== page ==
Professional Alternative Exploration
This project is a negotiated alternative for students interested in exploring a topic, action or experience that does not fit into the above categories. Students will write a description of their project and the processes and outcomes of their work. Within the project, students will create an overview of the topic and provide a background theory or framework that guides their exploration. The students also will be responsible for a public presentation, which could take many forms.
- Academic Calendar
- Academic Success
- Campus Connect
- DePaul Central
- Desire2Learn (D2L)
- BlueM@il (Email)
- University Catalog
- Campus Security
- Campus Maps
- Technology Help Desk
- Alumni & Friends
- Current Students
- Faculty & Staff
- Stipends & Tuition Waivers
- Thesis Requirements
- Dissertation Requirements
Non-thesis Final Project
- Course Registration
- Transfer Credit Approval
- Independent Study
- Graduate Program Directors
- Admission & Aid
- Student Resources
- Request Info
- Apply Online
- Visit Campus
College of Science and Health > Student Resources > Office of Advising & Student Services > Graduate Advising > Degree Requirements > Non-thesis Final Project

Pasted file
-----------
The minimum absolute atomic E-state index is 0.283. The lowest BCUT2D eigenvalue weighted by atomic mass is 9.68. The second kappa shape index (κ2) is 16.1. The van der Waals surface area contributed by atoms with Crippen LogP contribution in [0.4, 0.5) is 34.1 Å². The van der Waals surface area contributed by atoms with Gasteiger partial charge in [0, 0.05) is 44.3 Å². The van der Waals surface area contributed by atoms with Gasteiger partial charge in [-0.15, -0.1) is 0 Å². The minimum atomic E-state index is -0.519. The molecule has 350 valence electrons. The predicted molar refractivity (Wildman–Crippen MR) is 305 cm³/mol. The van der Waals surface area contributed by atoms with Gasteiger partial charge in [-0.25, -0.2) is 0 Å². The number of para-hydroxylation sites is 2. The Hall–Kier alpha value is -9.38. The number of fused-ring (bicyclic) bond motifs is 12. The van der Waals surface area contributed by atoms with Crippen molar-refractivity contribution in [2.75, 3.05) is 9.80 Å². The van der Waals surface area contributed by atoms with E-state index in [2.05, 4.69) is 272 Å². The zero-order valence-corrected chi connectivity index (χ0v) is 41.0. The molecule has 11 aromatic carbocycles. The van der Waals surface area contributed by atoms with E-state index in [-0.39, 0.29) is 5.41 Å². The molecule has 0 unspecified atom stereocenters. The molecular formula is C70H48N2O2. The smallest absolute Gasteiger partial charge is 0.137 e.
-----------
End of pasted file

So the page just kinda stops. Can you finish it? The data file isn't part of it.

At DePaul University, to facilitate registration and other requirements, a non-thesis final project is used for research and it's the document required for the master's degree in many departments and programs. Non-thesis/dissertation final projects do not require publication, but the College of Science and Health, Office of Advising & Student Services must be informed of the student's successful completion.
All forms referenced in these requirements can be found in the Forms Library . This page contains information you will need about the non-thesis final project requirements from the inception to the completion of your project.
1. The graduate student must have a preliminary conference with his/her departmental graduate advisor or program director to decide on a research topic and faculty director of the non-thesis final project.
2. Once the research topic has been chosen, the student must submit a proposal: a written formal statement of the topic and plan of execution for the research. Your advisor/program director will let you know what form the proposal should take.
3. Once the proposal has been approved, a copy of the completed Approval of Proposal for Final Project form must be emailed to the associate director of graduate student services at [email protected] in the College of Science and Health's Office of Advising and Student Services. Keep a copy of the completed form and of the proposal as approved for your own records.
4. Your program director must approve and sign the Final Requirements Report , which also must be emailed to the associate director of graduate student services at [email protected] by the last day of finals of the conferral term.